Nokia, Samsung, Foxconn, Hitachi, Panasonic, LG, ASUS, Haier, LiteOn, Toshiba, Verizon, Motorola, Google, HTC, Qualcomm, Sony, Ericsson, Toyota are the few amongst the big names who support qi standard of wireless charging. A company has to pay $15,000 annually to be a part of this group. All Qi devices are tested in any one of the 10 testing stations found here. There are 3 types of formats in Qi, low is for mobile devices, medium – high is for home appliances.
Qi specifications are numbered with three digits: X.Y.Z. For example 1.0.3
- X is called the major revision number. Specifications with the same major revision number are backward and forward compatible.
- Y is called the minor revision number. A change in minor revision number implies that new requirements are introduced while maintaining backward compatibility previously certified products
- Z is called the editorial revision number. Editorial revisions include clarifications, integrate new transmitter designs into one document, and may add new test to the test specifications.
The current version of the Qi specification has version number 1.1.2. Wireless charging, also known as inductive charging, is based on a few simple principles. The technology requires two coils: a transmitter and a receiver. An alternating current is passed through the transmitter coil, generating a magnetic field. This in turn induces a voltage in the receiver coil; this can be used to power a mobile device or charge a battery.
When you leave the wireless charger plugged into the wall socket it only sucks in 0.0001 Watt (100 µW) of power consumption during standby.The efficiency of Qi is at the base 70% when compared to the wires, and that % also increases if the manufacture uses quality components.
The basic principle of an inductively coupled power transfer system is that, It consists of a transmitter coil L1 and a receiver coil L2. Both coils form a system of magnetically coupled inductors. An alternating current in the transmitter coil generates a magnetic field which induces a voltage in the receiver coil. This voltage can be used to power a mobile device or charge a battery.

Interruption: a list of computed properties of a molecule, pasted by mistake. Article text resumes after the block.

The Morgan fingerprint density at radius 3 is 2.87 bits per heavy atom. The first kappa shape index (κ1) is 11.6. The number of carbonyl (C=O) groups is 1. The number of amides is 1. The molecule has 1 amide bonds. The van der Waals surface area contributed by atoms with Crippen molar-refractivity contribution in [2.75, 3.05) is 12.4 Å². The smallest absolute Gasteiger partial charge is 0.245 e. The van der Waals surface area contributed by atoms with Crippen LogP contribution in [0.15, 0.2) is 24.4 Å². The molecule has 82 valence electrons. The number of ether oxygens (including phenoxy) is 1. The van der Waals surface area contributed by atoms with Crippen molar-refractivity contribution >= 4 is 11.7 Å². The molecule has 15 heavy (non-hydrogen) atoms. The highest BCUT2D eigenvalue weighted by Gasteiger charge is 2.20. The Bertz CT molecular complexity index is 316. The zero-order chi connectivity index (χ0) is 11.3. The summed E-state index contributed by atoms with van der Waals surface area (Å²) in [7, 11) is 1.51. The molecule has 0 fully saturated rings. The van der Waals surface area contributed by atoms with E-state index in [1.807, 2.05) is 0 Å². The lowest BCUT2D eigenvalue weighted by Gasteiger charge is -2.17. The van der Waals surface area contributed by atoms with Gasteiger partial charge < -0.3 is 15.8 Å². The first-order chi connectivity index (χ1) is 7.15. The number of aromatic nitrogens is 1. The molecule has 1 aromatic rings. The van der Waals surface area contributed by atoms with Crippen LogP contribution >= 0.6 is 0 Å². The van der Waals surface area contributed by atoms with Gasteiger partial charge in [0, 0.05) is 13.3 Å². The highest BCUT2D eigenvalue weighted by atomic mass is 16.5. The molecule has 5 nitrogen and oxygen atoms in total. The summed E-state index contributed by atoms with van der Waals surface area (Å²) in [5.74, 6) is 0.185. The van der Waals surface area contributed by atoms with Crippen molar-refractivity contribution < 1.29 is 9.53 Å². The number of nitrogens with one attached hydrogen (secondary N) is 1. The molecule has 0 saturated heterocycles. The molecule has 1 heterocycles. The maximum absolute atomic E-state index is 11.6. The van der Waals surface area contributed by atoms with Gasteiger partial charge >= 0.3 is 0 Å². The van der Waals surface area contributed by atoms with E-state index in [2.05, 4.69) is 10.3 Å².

The efficiency of the power transfer depends on the coupling (k) between the inductors and their quality (Q). The coupling is determined by the distance between the inductors (z) and the ratio of D2 /D. The coupling is further determined by the shape of the coils and the angle between them.
More details can be found here at the Wireless Power Consotorium site.
Coming to the actual Nokia products, DT-900 by Nokia is around $50 but we got it for around $32/€24, this was a great deal! And just the Wireless Charging Case for the Nokia Lumia 720 cost around $32/€23 which is stupidity 😦 If Qi or any format of wireless charging to come to the mainstream, the pricing has to be low. Off course we are early adoptores, we spend money for the latest & greatest in tech. But not everyone does that!
The life with wireless charging is something not yet conveyed, or understood. And dare i say, it can’t be. Unless you use it for yourself, you’ll just think whay i have to spend so many $ just to charge it wirelessly when i can do it for free with the wired option i am already having for ages. Once you use it, when you see a friend of your’s use a wired charger, you’ll be like OMG dude, what are you in stoneage? You simply can’t go back period. Its difficult to put that feeling in words, but trust us. Wireless charging is a breath of fresh air.
The DT-900 is super lite weight, super efficient low power wireless transmitter. Its very easy to use, just put it somewhere and let it stay there for eternity. Its that simple. Just place the phone on the pad and take it away when you want, its done. DT-900 is available in various colors, and given that it can power any qi compatible device, its not a product you have to consider about buying, its a product you have to invest in. Its almost equal to the wired charging when it comes to charging time. Wired usually gives me around 37% per hour, and DT-900 gives around 32%. That 5% is a well worth sacrifice for the convenience it brings along. In practical timings, it takes about 5-10 minutes extra when compared to the wired counterpart. 4% – 100% of a 2000mah batery undergone around 200 charge cycles charged via DT-900 well within 2 hours flat, which is the same time it takes with a copper wire.
The only catch is do not buy the Nokia Wireless Charging Cover CC-3064 in white, its a dirt magnet. You can’t go wrong with other colors. Its fit & finish is as you can expect from a manufacture & maker like Nokia, its epic. The best fit ever, even better than the hard cases from Rock which is only next to the CC-3064.
Take a look at the videos & photos for unboxing and first thoughts. Go Wireless if possible, you won’t regret it even for a second.
DT-900 in yummy yellow and CC-3064 from N70-1.
The box itself accompanied by DT-900.
A not needed, yet provided huge paper work.
It almost looks like a yellow phone.
Even wires from Nokia looks stunning.
One happy family.
Look who is taking a peak.
The CC-3064 to the left and our old Rock case to the right.